Typos

There was a typo in my last post.

It wasn’t wabi sabi. It wasn’t a glimpse into the eternal, like the cracked tone of Coltrane. It wasn’t Monk, trying to play the notes between the black and white keys of the piano. It wasn’t Baryshnikov on a bare, studio floor, rehearsing a Merce Cunningham piece without music. 

The night bell, Venice, Italy.

The night bell, Venice, Italy.

It was a typo.

This typo had me up at 3am. Its as if Orwell’s ghost was scowling over my shoulder.

Here’s what I wrote:

‘He did this with such a quiet joy and love that is hard to explain.’

Here’s what I should have written:

‘He did this with such a quiet joy and love that it was hard to explain.’

Or:

‘He did this with a quiet joy and love that was hard to explain.’

There’s other ways I could write this sentence but you get the idea.

A typo is a glitch and can be a signifier of many things: being sloppy or careless or too harried and busy, or a simple failure of normal process. It can mean having a different type of cognitive process such as dyslexia.

A typo can be our signifier, our personal signature, a fingerprint, a prism, our way of expressing and reflecting back the world we see.

My typo was due to a disruption in normal process. Like my movement practice, I usually try to do some kind of writing every day.  For me the secret sauce has always been consistency; turning up and doing the work, a bit every day. 

I’ll work on a piece and get it into some sort of shape and leave it ‘fallow’ for a while, then come back to it. There’s then a process of polishing and editing to ferret out the typos (I winced when I wrote that). My wife can be a ferocious editor.  We argue points of grammar but she is usually right. Often she’ll like to get hold of things and wrangle them before they go out into the world.

Not this time. We are in the middle of a ‘Grand Tour’ to introduce our young teenage kids to Europe. It’s both exhilarating and exhausting. We’d been out and about in Paris and London trying to absorb everything. I thought I’d try to squeeze out a blog post during a pause in Barcelona. I felt pressured trying to finalise and upload it first thing, before the family rose and the chaos began. Lack of sleep and a slow and intermittent internet connection didn’t help.

Is that an excuse for sloppy work? 

This is where typos are interesting. We seek perfection in our work but paradoxically, also seek imperfection. Culturally, we celebrate perfected imperfection. The way someone moves, writes or interprets something ‘just so’. We recognise the ‘just so’ when there is a deep resonance with our own experience. It’s an expression of our shared humanity.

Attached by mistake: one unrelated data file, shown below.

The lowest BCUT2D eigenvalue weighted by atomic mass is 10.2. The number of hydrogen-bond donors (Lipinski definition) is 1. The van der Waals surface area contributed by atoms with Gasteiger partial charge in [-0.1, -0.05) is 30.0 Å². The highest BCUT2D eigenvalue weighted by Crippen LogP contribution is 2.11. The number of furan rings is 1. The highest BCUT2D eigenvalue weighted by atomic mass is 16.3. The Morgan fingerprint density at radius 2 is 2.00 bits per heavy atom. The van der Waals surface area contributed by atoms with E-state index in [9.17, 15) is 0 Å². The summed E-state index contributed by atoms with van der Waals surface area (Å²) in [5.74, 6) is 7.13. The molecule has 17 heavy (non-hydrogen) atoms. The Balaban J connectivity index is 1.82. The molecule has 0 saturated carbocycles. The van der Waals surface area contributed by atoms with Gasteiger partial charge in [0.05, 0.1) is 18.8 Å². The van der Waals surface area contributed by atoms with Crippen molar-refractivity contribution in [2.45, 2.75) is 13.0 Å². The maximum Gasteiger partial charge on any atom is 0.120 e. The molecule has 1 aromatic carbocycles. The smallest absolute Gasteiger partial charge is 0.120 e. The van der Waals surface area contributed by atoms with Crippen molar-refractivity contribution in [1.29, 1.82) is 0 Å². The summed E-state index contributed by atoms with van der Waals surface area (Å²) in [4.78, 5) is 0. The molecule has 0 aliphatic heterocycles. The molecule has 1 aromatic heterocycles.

A typo can be a blessing that leads to a new idea or a new way of thinking about a technique or phrase. It can be a pathway way to solving a technical problem.

A classical musician strives for perfection through a form of virtuosity that is seamless and flawless, where one’s virtuosity enables a transcendence of technique so a composer’s vision and the musician’s interpretation of that vision form a partnership to enables insight and transcendence.

Jazz musicians are seekers through improvisation. John Coltrane practised incessantly, 10-12 hours a day for years. He created a sound that was perfectly imperfect, a fractured and searching tone, a sound that disturbed, that glimpsed the eternal or whose beauty could make you cry. Coltrane’s stream of consciousness phrases weren’t typos.

Then there is what I would call ‘unconscious perfection’. The ease with which a master tradesperson creates, places and finishes their materials, it’s a form of perfect imperfection. There is unselfconsciousness about the way their work is realised and achieved through decades of daily practise. They don’t labour under the label of ‘artist’ or ‘creative’.

In movement we are seeking not just personal expression but ultimately, to achieve a lightness and joy by doing, a unification of breath and movement. We seek freedom from the paradox of our daily lives - the existential, by striving for the eternal in our practice.

The difference between a ‘just so’ movement and something ordinary is incremental and subtle yet takes a lifetime to render.

But the writer can’t have typos. They can’t have the seams showing in their work. The wabi-sabi is in the tone, style, rhythm, idiom and insight of the language. 

 So no grand illusions about my last post,

It was just a typo.